Leandro Erlich's uncanny work now on view at Tokyo's Mori Art Museum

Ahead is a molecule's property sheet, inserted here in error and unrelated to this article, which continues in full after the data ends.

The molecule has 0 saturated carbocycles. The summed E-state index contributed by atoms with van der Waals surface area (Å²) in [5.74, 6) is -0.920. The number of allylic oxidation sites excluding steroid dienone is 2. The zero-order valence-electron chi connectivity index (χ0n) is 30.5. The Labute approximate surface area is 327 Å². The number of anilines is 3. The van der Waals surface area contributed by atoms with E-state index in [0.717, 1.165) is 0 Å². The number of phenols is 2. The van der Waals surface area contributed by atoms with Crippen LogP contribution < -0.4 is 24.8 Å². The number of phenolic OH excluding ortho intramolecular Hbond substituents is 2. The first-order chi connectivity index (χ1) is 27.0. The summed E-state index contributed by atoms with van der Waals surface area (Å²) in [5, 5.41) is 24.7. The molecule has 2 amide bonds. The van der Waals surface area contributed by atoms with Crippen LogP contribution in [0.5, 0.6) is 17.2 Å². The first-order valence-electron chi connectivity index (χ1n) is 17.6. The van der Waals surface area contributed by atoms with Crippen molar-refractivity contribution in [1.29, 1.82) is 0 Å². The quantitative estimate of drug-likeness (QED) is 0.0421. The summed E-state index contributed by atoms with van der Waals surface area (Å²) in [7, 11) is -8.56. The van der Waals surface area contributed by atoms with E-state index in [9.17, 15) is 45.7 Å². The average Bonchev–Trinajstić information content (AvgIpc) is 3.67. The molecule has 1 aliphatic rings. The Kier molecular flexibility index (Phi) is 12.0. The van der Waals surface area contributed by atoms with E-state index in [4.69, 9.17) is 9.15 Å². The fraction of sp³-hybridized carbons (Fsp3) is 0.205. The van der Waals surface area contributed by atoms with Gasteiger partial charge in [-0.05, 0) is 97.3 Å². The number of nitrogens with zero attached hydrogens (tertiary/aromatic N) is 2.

It is a wise old adage that the better the architecture, the harder it is to photograph. The same could be said of installation art: the spatial, immersive, physical experience of the building or environment is impossible to capture in imagery, one has to be there with one’s own body, and all one’s senses, to feel its real resonance. This is particularly true of the art of Leandro Erlich, the Argentinian master of metaphysical trompe l’oeil whose work is among the most photographed, but yet it cannot be fully enjoyed, or even just understood, by images alone. Erlich is already a superstar in Japan, so it makes complete sense that his first major retrospective, the most complete exhibition of his oeuvre, should take place at the Mori Art Museum, Tokyo’s most prestigious contemporary art center. The show, Leandro Erlich: Seeing and Believing, is already a jam-packed mega-hit, with a projected total of 400,000 visitors by the time it closes, appropriately, on April Fool’s Day 2018. Most visitors take photographs, yet even as the circulation of images on social media reflects the success of contemporary exhibitions today, it is difficult to genuinely experience Erlich’s works through Instagram (or through reading a review like this one). For example, the last and most dramatic work of the show, Building, appears entirely dependent upon photography. First created in 2004, the work depicts a classic Parisian apartment block laid out on the floor, and visitors are encouraged to strike poses and disport themselves on the facades while a giant angled overhead mirror reflects them in defiance of all gravity. At the beginning of the show, the Mori Museum provided special photographers to take pictures for visitors on the work, as obviously they could not otherwise capture themselves in action. These images serve as the successful culmination to the show, proof of participation and obligatory digital souvenir. As the title of the exhibition makes clear, however, you really have to see Building yourself, and enjoy the actual physical interaction for it to mean anything, to transcend Photoshop trickery and move beyond the flat photographic plane. The Mori is an appropriate venue for Erlich because all his work is predicated around ‘architecture’ in the widest sense, the profession practiced by both his father and brother, which he himself extends into ambiguous, ambitious zones of the ‘reflective’ and uncanny, somewhere between Piranesi, Dan Graham, and M.C. Escher. The Mori was created by a great lover of architecture, indeed the very next exhibition at his museum is Japan in Architecture. This was the eponymous Minoru Mori who, as one of Tokyo’s most successful builder-developers, also created the most important private collection of works by his hero Le Corbusier, some of whose paintings are on display at his Ark Hills Club. For his Tower, famous for the best observation deck over the entire city, Mori chose retail architect Jon Jerde, (who collector Steve Wynn called "the Bernini of our time"), a designer whose practice could be profitably compared to that of Leandro Erlich. Indeed Jerde, who spoke about himself as a place-maker or a creator of experiences rather than a builder of buildings, could almost be describing Erlich’s work when he stated that his own work "[put] people in a popular and collective environment in which they can be most truly and happily alive." For people are indeed clearly happy, vocally alive, as they move through Erich’s lavish exhibition, enjoying one surprise after the other, a quite literal buzz of disbelief and delight at each mind-boggling encounter. Here no expense has been spared, with each work built just for this show and each given sufficient room to breathe, properly separated from the next. There is also a new work specifically made for this occasion, The Classroom, where thanks to a sheet of ultra-reflective glass, visitors find themselves, or their ghostly echo, sitting in the middle of a typical Japanese school from their youth. Another highlight in a show which is nothing but highlights, is Changing Rooms which are exactly that, an extensive labyrinth of boutique cells, some of whose mirrors turn out to be empty doorways through which one can climb, others of which are actual mirrors, producing the most baffling and exhilarating of journeys as one apparently clambers through oneself. Every architecture student, or indeed amused elder practitioner, should have the chance to experience Erlich’s work, which is the most literal and resonant demonstration of the transformative psychological possibilities of built space. Although he starred in the Whitney Biennial back in 2000, a proper American exhibition is long overdue, ideally with an essay by Anthony Vidler, that fellow wizard of the uncanny. Leandro Erlich: Seeing and Believing, is on view at the Mori Art Museum through April 1. For more information, visit mori.art.museum/en